Last of the "Japanese" paintings on this list is Picasso's wonderful Les noces de Pierrette , a 1904 blue period masterpiece. It is the "Sleeping Beauty" of the art market, said to have been stored like a fine wine in a bank's vault since the early 90s. The painting is masterful in all senses, and concentrates all the magic, mystery and melancholy of the Blue period. How much is it worth? Nine digits? Well, it can sound a bit ambitious, but if there is someone ready to pay $104 million for an arrogant, ugly, and non-style smoker garçon , then the sky is the limit here.

Nothing better than relaxing yourself in a tropical island's beach, uh? Or do you prefer a day on the racetrack? Whatever you want, Gauguin's 1902 riders on the beach have it. In this kind of tribute to Degas racetrack pictures, Gauguin has represented the riders in an apparently endless beach. The whole picture is filled with the melancholic taste of a farewell, predicting the artist's own death a few months later: the riders are quietly approaching to the seaside, where a breaker wave marks the limit between the land and the sea -or between life and death- from where two mysterious, colour-dressed spirits have appeared, perhaps to accompany the alive in their last trip. The fancy coloured work is Gauguin's pictorial testament and an eloquent ode to the Polynesian way of life.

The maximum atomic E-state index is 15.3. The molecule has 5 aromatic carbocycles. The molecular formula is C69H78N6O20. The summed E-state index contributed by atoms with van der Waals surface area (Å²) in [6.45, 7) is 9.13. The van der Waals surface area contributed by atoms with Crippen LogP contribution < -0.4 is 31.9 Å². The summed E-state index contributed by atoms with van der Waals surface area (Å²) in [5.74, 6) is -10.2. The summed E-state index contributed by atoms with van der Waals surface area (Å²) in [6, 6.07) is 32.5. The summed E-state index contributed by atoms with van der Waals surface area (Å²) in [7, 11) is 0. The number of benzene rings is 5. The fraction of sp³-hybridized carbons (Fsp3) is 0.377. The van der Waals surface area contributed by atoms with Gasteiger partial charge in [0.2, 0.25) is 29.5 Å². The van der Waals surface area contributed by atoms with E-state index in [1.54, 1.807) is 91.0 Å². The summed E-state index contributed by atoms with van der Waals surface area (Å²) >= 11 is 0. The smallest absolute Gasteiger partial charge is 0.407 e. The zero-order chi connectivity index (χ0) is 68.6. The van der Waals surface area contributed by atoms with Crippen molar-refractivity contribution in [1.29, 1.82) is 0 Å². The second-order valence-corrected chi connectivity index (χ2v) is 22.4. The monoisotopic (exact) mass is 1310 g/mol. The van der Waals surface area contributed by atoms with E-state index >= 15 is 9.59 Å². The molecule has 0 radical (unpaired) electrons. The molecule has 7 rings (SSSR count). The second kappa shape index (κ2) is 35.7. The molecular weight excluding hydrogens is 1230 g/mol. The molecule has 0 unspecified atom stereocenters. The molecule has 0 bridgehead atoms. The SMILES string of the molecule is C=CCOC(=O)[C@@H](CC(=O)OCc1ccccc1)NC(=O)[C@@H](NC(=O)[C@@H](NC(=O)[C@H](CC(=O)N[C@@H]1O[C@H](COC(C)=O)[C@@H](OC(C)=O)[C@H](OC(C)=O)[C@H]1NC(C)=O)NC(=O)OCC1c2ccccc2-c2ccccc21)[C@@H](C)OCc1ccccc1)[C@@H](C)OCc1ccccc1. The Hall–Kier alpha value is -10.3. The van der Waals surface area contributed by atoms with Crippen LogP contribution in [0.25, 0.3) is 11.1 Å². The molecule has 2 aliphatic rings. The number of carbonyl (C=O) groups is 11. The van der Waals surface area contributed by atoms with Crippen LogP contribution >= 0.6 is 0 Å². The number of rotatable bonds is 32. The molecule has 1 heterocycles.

And the last of all them is the Wolf's favourite. Call it "sympathy for the devil", if you want, but Jackson Pollock's Lucifer have the magnificence of the Titians, the psychological effort of the Rembrandt and the dynamism, abstract glory of the Kandinsky. It would be the proud of any major museum, even more; it is arguably one of the top 10 paintings of the XX century. Some sources say that their owners have rejected $50 million for it, which is very understandable, because Pollock in full bloom is exceptional.

Okay, you can add quite more works, if you want. George Embiricos has one example of Paul Cézanne's Card players . The last episode of Botticelli's Nastagio degli Onesti is still in a Florentine private collection. The ferocious Rousseau's Repas du lion is also in private hands, while the Wildenstein are said to own a highly important Madonna by Giotto. And if you ask for contemporary works, you will find highly important examples of Jasper Johns, Willem de Kooning or Jean Michel Basquiat.

And, unfortunately for the New Yorkers, the Warner family are now the owners of two much loved kindred spirits. But that is a different and sad story I will not discuss here